Showing posts from February, 2012

Where the cactus grow

He has been in a spider man costume for 48+ hours. He ate a banana and two sausage biscuits for breakfast. On the way to church he saw a cactus plant and exclaimed: "Cactus grow in the desert and at Chips and Salsa Houses". They grow right there at "Chips and Salsa Houses" (Mexican Restaurants). At lunch he announced: "I'll eat what you serve me." He spells everything out that he sees. "What does t-a-l-l spell?" "I know that j-a-y is for jay bird." He doesn't like that his sister runs faster. He doesn't like it when she makes up all the rules to the games. He doesn't like to be two feet or two minutes away from her. She doesn't like to be away from him and she doesn't like it when he want to sit on the exact same branch of the tree. He likes to wiggle in between mom and dad at six in the morning for his last hour and half of sleep. He orders his breakfast every night before bed. . . George Wilder's

Being Deliberate

Coffee and Quiet and Rain. The noise -- the washing machine singing clean clothes. It is Friday. Waffle Friday. The sticky is gone from the table, the dishes are put away. The animals are fed. The children are at their Friday co-op. William takes a nap. Think Time. Where has February gone? It came to us with a nasty cold. George worked diligently on job talks and the dissertation. It sent us to the farm so George could write and we took along a stomach bug from Athens. We returned to hibernate and keep the bug from spreading. In all of this: William has learned to sleep through the night. He has learned to talk and cackle and hold his pacifier by jamming his thumb way up in the hole. He loves to talk with George Wilder and watch the children play. We walk, we talk, we bounce, we sleep. We are tired at the end of the day. Amelia is our chicken girl. She runs to them in the morning and talks about her plans for them at night. She will sell you their eggs! She finally figured out wh


Braids are right today. Braids are for the warmth, for the beauty, for the quick look of together when little else is. Braids because I can and will and do and feel young and alive. Braids – a suit for here and now. This office of diapers, meals, blanket tents, vet clinics for exotic animals and reading books about a family of mice that can’t catch their train, a little boy’s first hair cut, a to serious monster that thinks laughter is bad, and birds. Always birds. They collect four feathers today – at least. Well, that doesn’t include the tail feathers that Tess keeps losing to George Wilder’s quick grabs. Amelia says the little gray ones are from a gold finch. Then they trade some more before heading out to build a sand castle and play school. How do they even know how to “play school”? We are barefoot. The sheep bask in the sun. The bees visit the dandelions and rosemary. We watch their little legs collect the pollen. We are satisfied. Until lunch. William wants his l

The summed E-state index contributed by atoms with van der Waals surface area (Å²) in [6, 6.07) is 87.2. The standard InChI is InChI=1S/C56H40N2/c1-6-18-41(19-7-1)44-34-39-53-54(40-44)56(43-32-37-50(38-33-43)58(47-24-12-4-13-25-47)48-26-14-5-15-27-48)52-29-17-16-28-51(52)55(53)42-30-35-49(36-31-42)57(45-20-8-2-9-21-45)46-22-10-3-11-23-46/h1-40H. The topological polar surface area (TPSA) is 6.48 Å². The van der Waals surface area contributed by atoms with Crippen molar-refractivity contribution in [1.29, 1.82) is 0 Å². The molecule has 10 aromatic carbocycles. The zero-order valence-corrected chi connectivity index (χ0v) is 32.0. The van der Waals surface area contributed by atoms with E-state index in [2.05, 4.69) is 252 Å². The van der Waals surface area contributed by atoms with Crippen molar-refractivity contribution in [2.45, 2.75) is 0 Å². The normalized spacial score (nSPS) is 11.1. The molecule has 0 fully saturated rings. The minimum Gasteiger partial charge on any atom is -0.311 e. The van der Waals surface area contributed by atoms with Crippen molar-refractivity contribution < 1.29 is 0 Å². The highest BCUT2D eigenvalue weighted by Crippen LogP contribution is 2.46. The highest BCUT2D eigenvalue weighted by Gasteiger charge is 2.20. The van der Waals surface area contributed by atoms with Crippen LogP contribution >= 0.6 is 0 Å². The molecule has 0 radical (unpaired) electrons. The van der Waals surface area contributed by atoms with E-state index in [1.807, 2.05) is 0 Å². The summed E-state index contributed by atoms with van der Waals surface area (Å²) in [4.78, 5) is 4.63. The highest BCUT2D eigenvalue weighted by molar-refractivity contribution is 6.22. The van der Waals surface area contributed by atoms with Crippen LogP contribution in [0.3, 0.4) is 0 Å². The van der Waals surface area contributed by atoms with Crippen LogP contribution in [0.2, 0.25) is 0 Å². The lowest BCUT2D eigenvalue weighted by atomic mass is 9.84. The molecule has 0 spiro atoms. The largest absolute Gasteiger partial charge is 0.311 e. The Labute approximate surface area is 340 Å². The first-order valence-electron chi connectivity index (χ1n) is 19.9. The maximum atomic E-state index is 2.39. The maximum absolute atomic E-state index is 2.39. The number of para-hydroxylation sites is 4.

Grass Stains

The day the ground hog provides us with a weather statement. . . The children laugh at the thought of a little furry creature predicting the weather as they turn tumbles through the grass and climb trees with bare toes. Bath time reveals grass stains on knees and elbows. The sun sparkles in the sky and warms us deep. There are stories about record cold temperatures in France and Greece. Snow is covering ancient temples and the Danube freezes. People are not waking from their sleep in Bulgaria and we wake barefoot. They were grumpy when they woke up. I thought that I wasn't grumpy, but I wasn't dancing or singing the way George does when he wakes even after writing late into the night. What would George do? The children and I are in Charlotte with my mom. George is at home writing and writing some more. I miss him. I don't say to him enough that his presence changes us. I grab Amelia's hands and make the sunshine and start to sing, "Oh let the sunshine in, fa